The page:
You may “want” a particular type or style of barn, but is it what you really need? Or does it really suit your needs?
When you are purchasing a barn whether new or used take the time to preview barns in your area, take a hard look at the climate in your area and what your barn is going to be accomplishing for you. If what you need is a basic shelter from the elements, then a loafing shed or shader might work really well for you. If your climate is mild most of the year then this type of shelter can and will work really well. Why go to the expense of a large expensive barn if that’s not what you need. Sure they are great for show and if permitted for property value (but even most appraisers don’t know how to add the value of a barn to property), does it fit into your budget?
If budget is a concern, then getting a nice shelter for your horses should be your main concern, not that your barn is the best in the neighborhood. I will tell you though that there are financing options for barns even in this economy. I work with one company CR Leasing who finances barns if you have a business and this type of financing is a lease to own option. Not like a car, but a lease that is paid off within your lease period. You can also refinance your existing property and take the cash to build your barn or even obtain a 2nd on your property for the same purpose. The other thing is to sell off items to finance your barn also. With that said you have the ultimate choice in choosing the type of barn you can afford.
When working within your budget you should be honest with the consultant, sales representative and company that you are working with. Honesty will help everyone to get you the product that you want and need. If you receive a quote and feel that it is higher than you can afford at the moment, don’t be afraid to contact the consultant and discuss where changes can be made so that your project can be adjusted to your needs. That is what a consultant is for. Making sure that you get what you want and need within budget.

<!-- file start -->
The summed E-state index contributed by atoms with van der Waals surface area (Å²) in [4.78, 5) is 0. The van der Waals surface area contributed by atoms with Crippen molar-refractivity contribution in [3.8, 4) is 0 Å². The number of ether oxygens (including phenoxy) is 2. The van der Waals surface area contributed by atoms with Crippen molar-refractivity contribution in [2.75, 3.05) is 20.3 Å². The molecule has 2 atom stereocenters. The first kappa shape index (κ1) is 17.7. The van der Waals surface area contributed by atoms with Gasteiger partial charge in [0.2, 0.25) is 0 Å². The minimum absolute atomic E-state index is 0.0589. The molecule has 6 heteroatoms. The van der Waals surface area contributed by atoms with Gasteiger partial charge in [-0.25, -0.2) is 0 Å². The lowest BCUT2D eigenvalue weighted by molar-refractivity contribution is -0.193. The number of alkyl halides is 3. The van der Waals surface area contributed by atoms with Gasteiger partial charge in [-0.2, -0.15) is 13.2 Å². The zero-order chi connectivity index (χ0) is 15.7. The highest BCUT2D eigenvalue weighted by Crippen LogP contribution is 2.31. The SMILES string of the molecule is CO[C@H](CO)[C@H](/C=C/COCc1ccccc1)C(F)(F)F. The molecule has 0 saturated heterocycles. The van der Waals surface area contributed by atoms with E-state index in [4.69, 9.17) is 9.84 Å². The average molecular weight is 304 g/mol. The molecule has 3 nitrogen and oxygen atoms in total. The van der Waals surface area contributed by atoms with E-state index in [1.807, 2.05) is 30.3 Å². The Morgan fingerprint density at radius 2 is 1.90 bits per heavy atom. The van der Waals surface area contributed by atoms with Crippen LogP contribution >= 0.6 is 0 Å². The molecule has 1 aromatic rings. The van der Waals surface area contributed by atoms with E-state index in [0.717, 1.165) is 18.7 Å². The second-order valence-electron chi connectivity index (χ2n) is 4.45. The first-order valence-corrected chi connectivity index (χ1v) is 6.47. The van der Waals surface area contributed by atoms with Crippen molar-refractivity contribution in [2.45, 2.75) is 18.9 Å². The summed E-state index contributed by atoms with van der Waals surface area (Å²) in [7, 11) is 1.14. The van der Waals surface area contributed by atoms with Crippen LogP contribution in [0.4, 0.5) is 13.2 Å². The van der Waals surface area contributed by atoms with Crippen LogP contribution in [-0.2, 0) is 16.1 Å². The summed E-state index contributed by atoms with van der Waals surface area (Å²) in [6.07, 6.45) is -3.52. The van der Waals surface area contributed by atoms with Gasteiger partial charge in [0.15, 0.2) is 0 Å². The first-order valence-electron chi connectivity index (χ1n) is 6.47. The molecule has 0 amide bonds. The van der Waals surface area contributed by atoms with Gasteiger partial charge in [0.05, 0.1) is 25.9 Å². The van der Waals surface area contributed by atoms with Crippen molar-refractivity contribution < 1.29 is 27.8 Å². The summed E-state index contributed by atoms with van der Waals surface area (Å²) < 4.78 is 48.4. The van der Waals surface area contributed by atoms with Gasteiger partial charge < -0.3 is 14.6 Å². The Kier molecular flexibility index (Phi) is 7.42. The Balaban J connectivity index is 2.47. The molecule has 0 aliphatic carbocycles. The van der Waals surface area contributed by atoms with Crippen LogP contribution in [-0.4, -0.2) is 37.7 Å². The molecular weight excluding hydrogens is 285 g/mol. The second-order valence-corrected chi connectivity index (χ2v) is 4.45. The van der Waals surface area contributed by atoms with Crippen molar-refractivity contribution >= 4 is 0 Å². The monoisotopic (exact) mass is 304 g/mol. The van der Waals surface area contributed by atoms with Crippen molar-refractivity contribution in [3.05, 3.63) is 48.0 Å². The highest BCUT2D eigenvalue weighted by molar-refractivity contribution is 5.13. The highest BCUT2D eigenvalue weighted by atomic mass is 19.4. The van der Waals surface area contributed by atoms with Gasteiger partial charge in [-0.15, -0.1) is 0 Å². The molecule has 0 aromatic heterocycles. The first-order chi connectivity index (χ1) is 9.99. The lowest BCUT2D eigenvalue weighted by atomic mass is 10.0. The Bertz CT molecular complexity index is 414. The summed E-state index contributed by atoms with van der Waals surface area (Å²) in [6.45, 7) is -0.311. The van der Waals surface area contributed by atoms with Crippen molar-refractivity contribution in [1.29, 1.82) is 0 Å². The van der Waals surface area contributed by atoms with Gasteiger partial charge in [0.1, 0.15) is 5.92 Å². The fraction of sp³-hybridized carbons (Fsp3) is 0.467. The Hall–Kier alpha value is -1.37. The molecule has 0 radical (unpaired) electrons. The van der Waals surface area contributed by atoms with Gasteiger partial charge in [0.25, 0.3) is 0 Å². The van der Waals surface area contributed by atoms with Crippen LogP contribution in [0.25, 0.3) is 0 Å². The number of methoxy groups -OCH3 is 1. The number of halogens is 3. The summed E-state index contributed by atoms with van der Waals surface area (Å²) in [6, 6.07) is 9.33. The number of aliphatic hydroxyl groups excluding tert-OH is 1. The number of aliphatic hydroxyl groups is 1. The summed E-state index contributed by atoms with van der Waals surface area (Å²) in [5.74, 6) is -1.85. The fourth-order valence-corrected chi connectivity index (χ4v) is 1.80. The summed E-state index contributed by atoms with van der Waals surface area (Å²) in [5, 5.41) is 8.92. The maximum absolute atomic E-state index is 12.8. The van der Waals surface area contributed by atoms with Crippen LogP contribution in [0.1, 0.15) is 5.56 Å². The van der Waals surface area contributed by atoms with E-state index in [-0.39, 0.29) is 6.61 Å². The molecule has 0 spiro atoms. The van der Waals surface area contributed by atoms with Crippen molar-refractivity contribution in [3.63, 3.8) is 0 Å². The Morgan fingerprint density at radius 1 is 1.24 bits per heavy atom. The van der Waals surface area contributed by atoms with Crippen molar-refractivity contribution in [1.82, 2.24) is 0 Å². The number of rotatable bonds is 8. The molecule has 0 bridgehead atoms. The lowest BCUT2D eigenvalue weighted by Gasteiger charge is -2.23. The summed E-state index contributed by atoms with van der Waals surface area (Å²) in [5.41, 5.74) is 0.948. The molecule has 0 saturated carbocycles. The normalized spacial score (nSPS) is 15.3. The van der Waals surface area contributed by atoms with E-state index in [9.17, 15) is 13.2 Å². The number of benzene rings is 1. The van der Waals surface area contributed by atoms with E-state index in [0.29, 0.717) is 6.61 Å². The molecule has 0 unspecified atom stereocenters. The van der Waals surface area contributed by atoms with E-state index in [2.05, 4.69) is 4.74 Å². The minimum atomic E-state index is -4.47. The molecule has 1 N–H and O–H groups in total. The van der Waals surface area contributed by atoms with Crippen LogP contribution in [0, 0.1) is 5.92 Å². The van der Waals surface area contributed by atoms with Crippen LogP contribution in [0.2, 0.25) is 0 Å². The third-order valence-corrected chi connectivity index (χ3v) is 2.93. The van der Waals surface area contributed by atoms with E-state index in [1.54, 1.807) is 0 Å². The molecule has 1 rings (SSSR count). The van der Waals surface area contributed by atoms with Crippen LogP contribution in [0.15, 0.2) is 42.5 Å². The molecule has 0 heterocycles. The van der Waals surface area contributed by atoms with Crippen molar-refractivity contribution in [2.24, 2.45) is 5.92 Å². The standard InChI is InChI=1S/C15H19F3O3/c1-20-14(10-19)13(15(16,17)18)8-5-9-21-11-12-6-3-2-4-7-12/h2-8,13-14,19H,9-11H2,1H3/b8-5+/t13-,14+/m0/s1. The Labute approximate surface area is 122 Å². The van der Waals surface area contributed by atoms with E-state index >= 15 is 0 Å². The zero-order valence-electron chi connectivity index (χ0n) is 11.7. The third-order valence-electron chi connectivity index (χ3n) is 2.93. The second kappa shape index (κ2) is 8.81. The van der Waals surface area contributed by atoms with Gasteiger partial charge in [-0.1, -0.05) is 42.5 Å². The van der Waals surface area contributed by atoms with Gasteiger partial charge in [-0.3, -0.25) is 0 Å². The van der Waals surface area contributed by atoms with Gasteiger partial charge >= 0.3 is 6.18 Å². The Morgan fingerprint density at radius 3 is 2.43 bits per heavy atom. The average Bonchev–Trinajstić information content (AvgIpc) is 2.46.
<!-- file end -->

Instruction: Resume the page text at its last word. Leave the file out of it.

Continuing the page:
So back to the type of barn that suits you. RCA – Raised Center Isle barns are beautiful and the ultimate in a barn. It can be large or small 2 stalls to 20-30 or more. They have tack rooms, groom areas, wash racks, you name it they can have it all. Breezeway barns are almost the same type of barn. The difference is only in the roofline, but they have the same functions as an RCA barn.
Shedrow barns are also very popular. They can be used on small properties, for boarding facilities and many other uses. Shedrows are cute and less expensive than an RCA or Breezeway barn. Usually they consist of 12×12 stalls with or without a posted porch. The description is “all stalls in a row”. They can be combined to create a “U” where you can add grass in the middle or a fountain, a hot walker you can do almost anything in the middle.
L-Shape barns are just that stalls that share a common wall to create an “L”. Depending on the roofline you want that will determine additional cost or not. With a hip & valley this will add overall cost to the project, but in some cases there are ways to have one continuous roofline under a “^”, which will save you extra engineering cost. L-Shape barns are very functional because they have an automatic posted porch, which is a great area for you farrier, veterinarian and grooming. You can also use the area for a wash rack too.
And then there are misc. types of barns. Some are inexpensive options to steel walled barns, yet they are very functional. Other types are more like Loafing sheds but have tack and feed rooms and then less expensive Mare Motels, shade covers and other. So we go back to the original question what type of barn suits you and your equine? The decision is ultimately yours the owner, but I challenge you to think of your horses, the uses for your barn, what your property will support and what function you barn will be used for during your ownership and beyond.
Happy building and don’t forget to make sure that whomever you choose to complete your project that they are aware of your budget, functionality of your project and the terms in which you are paying for your barn.
If you have any questions, we look forward to speaking with you. Contact us at barnlady@CaliforniaHorseBarns.com
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